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senate Bill S. 1852

Fighting Poverty by Empowering Entrepreneurs

Argument in favor

Encourages entrepreneurs and investors to buy into economically depressed communities and revitalize them, WITHOUT a federal bailout or stimulus.

Argument opposed

Economically distressed communities need more assistance than just tax breaks. Real changes will be achieved with government spending on infrastructure and public services.

bill Progress

  • Not enacted
    The President has not signed this bill
  • The house has not voted
  • The senate has not voted
      senate Committees
      Committee on Finance
    IntroducedDecember 18th, 2013

What is Senate Bill S. 1852?

By creating free market enterprise zones, S.1852 aims to facilitate job growth, entrepreneurship, and improve educational opportunities in economically distressed areas.

This bill designates "Economic Freedom Zones" that would be prohibited from receiving assistance from the federal government (e.g. loans, loan guarantees, or purchases). Economic Freedom Zones in S.1852 are defined as any state, municipality, zip code, or rural area that is:
  • a debtor in a bankruptcy
  • an insolvent municipality or state, (basically a state or municipality that is unable to pay debts as they come up)
  • eligible for bankruptcy
  • blighted with poverty and high rates of unemployement

After an Economic Freedom Zone is designated, S.1852 creates tax incentives for individuals and corporations to invest in them by establishing:

  • 5% flat tax rate on individual & corporate income in the zone.

  • 0% capital gains tax (CGT) rate (the taxes imposed on the profits from a sale of assets & non-inventory property — think stocks and bonds) in Economic Freedom Zones.

  • Reduced employment tax rates.

  • Increased allowance for business property expensing.

Economic Freedom Zones are also exempt from having to comply with some environmental regulationshistoric preservation requirements, and wage rate requirements under the Davis-Bacon Act.


Families & individuals who live in an Economic Freedom Zone, areas designated as Economic Freedom Zones, state & local governments, the Internal Revenue Service, the Department of Education, the Department of Labor, the Environmental Protection Agency, the Department of Homeland Security.

Cost of Senate Bill S. 1852

A CBO cost estimate is not available at this time.

More Information

In Depth:

In addition to the breaks listed above, S. 1852 would also amend the tax code to allow for: 
  • A $5,000 tax credit granted to students living in Economic Freedom Zones who are attending elementary or secondary school.

  • The creation of a tax-exempt educational savings account for people living in Economic Freedom Zones.

  • A tax credit, rather than a tax deduction, for people who donate to charities that serve people in Economic Freedom Zones.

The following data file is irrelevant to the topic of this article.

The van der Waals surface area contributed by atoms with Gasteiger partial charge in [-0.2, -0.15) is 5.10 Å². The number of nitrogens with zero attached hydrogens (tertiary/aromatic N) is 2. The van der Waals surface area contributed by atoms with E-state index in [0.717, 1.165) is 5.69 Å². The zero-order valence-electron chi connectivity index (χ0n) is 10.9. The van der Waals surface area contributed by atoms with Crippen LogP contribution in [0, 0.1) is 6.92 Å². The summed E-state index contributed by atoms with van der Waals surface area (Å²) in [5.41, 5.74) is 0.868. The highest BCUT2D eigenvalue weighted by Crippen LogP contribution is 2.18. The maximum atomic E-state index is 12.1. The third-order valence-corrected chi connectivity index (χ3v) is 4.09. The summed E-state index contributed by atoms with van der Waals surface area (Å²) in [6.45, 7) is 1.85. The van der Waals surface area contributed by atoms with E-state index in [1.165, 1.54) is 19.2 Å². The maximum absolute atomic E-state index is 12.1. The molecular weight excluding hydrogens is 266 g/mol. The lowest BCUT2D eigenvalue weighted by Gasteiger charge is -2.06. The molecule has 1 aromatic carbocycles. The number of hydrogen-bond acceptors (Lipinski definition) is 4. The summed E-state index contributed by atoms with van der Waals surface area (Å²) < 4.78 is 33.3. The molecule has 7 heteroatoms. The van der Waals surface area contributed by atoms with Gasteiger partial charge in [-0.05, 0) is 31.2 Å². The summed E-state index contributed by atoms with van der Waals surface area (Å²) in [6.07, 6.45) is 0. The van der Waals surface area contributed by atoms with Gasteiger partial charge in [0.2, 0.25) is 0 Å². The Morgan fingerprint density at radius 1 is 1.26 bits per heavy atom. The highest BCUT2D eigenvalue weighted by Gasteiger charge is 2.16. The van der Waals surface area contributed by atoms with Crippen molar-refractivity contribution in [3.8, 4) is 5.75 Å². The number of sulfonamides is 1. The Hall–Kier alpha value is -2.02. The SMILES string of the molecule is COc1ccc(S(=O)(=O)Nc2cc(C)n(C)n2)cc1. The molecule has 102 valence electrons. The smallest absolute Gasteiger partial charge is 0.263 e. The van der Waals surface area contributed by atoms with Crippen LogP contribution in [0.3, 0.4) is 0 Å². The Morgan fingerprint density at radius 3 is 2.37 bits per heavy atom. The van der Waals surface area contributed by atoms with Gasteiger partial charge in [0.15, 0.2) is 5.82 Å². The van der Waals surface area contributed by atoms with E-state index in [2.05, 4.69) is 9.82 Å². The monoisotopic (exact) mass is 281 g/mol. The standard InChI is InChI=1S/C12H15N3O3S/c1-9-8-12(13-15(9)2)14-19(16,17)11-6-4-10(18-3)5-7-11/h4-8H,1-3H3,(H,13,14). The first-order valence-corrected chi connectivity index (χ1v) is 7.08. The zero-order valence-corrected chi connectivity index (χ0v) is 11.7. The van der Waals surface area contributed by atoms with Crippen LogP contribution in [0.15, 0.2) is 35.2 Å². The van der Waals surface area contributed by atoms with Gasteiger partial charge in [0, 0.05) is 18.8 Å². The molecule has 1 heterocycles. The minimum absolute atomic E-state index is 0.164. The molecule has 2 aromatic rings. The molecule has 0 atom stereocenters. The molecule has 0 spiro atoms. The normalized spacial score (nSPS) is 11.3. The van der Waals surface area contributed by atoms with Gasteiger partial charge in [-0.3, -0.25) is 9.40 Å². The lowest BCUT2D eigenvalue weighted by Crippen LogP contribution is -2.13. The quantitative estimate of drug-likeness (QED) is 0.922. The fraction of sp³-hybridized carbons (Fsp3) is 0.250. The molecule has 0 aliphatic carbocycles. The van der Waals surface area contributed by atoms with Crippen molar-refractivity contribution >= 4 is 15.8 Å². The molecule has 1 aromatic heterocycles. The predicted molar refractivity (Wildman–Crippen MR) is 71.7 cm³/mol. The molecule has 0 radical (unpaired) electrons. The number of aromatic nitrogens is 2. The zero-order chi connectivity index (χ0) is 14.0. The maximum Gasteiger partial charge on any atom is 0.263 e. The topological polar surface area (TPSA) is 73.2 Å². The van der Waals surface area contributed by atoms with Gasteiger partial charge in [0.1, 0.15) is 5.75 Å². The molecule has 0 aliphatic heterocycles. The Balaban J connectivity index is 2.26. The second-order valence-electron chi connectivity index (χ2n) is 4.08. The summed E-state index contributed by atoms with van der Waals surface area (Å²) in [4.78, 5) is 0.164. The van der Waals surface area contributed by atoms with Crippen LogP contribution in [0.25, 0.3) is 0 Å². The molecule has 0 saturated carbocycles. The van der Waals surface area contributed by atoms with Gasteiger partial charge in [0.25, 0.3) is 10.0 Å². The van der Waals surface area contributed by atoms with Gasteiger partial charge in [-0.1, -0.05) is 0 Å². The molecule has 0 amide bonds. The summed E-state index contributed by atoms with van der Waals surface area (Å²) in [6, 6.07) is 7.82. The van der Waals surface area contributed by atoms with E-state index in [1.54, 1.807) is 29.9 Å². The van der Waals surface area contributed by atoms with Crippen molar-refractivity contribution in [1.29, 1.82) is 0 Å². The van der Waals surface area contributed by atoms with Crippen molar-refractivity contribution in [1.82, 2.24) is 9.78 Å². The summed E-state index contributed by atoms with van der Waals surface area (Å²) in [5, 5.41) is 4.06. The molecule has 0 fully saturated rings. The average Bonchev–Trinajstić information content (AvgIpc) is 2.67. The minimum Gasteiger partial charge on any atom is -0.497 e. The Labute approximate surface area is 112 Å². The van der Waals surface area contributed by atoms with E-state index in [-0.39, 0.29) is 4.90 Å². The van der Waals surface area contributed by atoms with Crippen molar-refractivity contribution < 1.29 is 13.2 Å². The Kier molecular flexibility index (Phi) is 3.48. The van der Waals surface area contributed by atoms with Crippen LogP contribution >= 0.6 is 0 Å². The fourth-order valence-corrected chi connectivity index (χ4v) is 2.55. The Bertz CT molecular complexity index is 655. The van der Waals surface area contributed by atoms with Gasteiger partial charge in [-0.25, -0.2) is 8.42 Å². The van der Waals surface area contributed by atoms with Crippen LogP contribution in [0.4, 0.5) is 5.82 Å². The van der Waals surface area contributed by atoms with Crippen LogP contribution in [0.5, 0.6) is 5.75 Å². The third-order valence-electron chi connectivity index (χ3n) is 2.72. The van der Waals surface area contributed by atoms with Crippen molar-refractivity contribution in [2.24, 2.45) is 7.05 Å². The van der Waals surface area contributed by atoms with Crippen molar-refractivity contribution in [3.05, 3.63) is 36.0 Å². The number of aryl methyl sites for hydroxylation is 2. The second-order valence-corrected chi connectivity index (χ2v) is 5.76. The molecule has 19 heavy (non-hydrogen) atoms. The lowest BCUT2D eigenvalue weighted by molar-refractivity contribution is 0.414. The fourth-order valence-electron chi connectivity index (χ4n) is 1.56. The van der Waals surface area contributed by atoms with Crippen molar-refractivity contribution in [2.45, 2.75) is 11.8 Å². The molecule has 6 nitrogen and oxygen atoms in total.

The Elementary and Secondary Education Act of 1965 would also be amended to give special grant funds to children whose families live in Economic Freedom Zones and for those with incomes below the federal poverty level.

And to widen the pool of investors, the Secretary of Homeland Security (DHS) and Secretary of Labor would be given the power to issue Special Economic Freedom Zone Visas to immigrants that meet educational & skill requirements that want to enter the U.S. to invest in Economic Freedom Zones.

Economic Freedom Zones aren’t a new idea. S. 1852 is in many ways, a revival of
Jack Kemp's "Urban Enterprise Zones" introduced during the Reagan administration in the 1980’s. These zones encourage economic activity by reducing taxes and regulations, while expanding educational opportunities. The concept reincarnated in sponsoring Rep. Rand Paul's (R-KY) bill has gained attention from the other side of the aisle with Sen. Cory Booker (D-NJ) and former Governor Jennifer Granholm (D-MI) expressing support.

However, not all Democrats have warmly received Senator Paul’s bill. Congressman Carl Levin (D-MI) gave Paul’s bill a mixed review, saying that there needs to be more federal investment in infrastructure and social services. For his part, President Obama has introduced a similar mix of policies — "Promise Zones". The Promise Zones are similar in terms of their focus on reducing taxes and regulations, but they also allow for federal spending on housing and infrastructure.

The similarities between Senator Paul’s Economic Freedom Zones and President Obama’s Promise Zones led Democratic strategist Douglas Schoen to note that there is room for compromise, but it remains to be seen if that opportunity will be embraced.


Press Release from sponsoring Senator Rand Paul (R-KY)

Economic Freedom Zone Policy Paper from Senator Rand Paul (R-KY)



Michigan Live

(Photo Credit: Bob Jagendorf)


Economic Freedom Zones Act of 2013

Official Title

A bill to provide for the establishment of free market enterprise zones in order to help facilitate the creation of new jobs, entrepreneurial opportunities, enhanced and renewed educational opportunities, and increased community involvement in bankrupt or economically distressed areas.

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